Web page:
Eventually, the reign of the unchecked Wild Bunch came to an end. As much as the public might have relished the stories of the Western outlaws robbing from the rich, it could not be overlooked that they had left several dead law enforcement officers in their wake. In an effort to stop their trains from being robbed, the Union Pacific Railway eventually hired the Pinkerton National Detective Agency to take down the posse and the Wild Bunch was split up and forced to flee.
In early 1901, the Sundance Kid and Etta Place fled to South America to try and shake the Pinkerton detectives off their trail. They were eventually joined by Cassidy down in Argentina where for a while they attempted to live peacefully as cattle ranchers. History soon repeated itself, however.
South America And Death
Just as he had abandoned “honest work” for a life of crime after his move out west, Sundance quickly fell back into his old outlaw ways with his partner Cassidy. The two former Wild Bunch members took part in a series of heists throughout the continent, with the result that the Pinkerton detectives were able to pick up on their trail.
Butch Cassidy and the Sundance Kid abandoned the property they had purchased in Argentina and fled once again, this time Bolivia. Although they showed no intention of giving up their outlaw lifestyle, the Bolivian authorities had been warned by the Pinkerton detectives and the noose was slowly closing around the infamous pair.
In the early hours of Nov. 4, 1908, a courier transporting the payroll for the Aramayo mines was “surprised by two Yankees, whose faces were covered with bandanas and whose rifles were cocked and ready to fire.” The two masked men successfully relieved the courier of the money and fled. The Bolivian authorities were hot on their trail and three days later, had tracked Cassidy and the Sundance Kid to their hideout in San Vicente, Bolivia.
As the soldiers encroached upon the house where the bandits were holed up, a gun battle broke out and one of the Bolivians was killed. Shortly afterward, the men outside heard “three screams of desperation” followed by two gunshots. When they finally entered the house, they found two bodies.
Legacy And Movie
The Bolivian authorities reportedly found Butch Cassidy slumped against the wall with a bullet hole in his head, while the Sundance Kid lay on the floor next to him with a similar fatal wound. It looked as though Cassidy had shot his partner before killing himself rather than surrendering to the authorities. Yet this was not the end of the legend of Butch Cassidy and the Sundance Kid.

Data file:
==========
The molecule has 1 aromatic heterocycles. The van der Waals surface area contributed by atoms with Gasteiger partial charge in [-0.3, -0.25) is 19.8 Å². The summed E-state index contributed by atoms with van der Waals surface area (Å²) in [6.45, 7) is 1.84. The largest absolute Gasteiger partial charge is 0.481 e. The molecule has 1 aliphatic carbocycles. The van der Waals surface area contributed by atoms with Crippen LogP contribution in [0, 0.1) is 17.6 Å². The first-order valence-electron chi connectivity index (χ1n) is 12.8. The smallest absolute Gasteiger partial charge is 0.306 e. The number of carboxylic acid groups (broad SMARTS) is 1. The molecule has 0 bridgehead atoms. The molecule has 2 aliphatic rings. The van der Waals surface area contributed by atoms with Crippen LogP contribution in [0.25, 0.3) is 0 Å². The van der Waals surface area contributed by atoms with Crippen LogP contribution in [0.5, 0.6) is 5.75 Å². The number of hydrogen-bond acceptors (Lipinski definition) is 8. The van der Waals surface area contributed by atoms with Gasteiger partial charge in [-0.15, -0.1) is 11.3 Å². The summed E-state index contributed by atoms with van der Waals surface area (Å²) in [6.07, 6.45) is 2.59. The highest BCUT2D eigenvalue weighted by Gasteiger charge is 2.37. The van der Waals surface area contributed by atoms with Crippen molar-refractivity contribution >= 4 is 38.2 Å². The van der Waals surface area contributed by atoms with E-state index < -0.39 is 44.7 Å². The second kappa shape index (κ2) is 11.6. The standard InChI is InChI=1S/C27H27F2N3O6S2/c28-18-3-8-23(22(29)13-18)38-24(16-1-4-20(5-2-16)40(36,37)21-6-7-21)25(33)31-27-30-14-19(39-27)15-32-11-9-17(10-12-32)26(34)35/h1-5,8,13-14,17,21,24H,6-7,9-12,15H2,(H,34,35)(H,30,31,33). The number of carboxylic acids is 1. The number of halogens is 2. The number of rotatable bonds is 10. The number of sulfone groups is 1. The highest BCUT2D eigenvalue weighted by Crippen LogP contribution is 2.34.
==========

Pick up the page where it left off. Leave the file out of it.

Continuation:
The bodies were summarily buried in a local graveyard without ever having been officially identified and without any photographs taken for evidence. Soon, rumors abounded that the pair of outlaws were alive and up to their old ways in their home country.
Cassidy’s own sister claimed that he had actually returned to the States and lived under a false identity until his death in 1935, having encouraged the rumors he and Sundance were dead in order to finally get the authorities off their trail.
After the release of the 1969 film, a man claiming his name was “Harry Longabaugh Jr.,” the son of the Sundance Kid, turned up telling his astonishing life story. Although several important details of this story changed over the course of the years, the mysterious man did in fact have a “strong…family resemblance to Sundance.” He died in 1982 before his tale could either be proven or disproven.
Then, in 1991, researchers requested permission to exhume the bodies buried in the San Vincente cemetery. DNA tests compared with samples from living relatives from the outlaws showed that there was no match, giving new life to the living legend of Butch Cassidy and the Sundance Kid.
Next, check out some photos of what life was like on the American frontier. Then, learn abut Black Bart, the West’s “gentleman bandit.”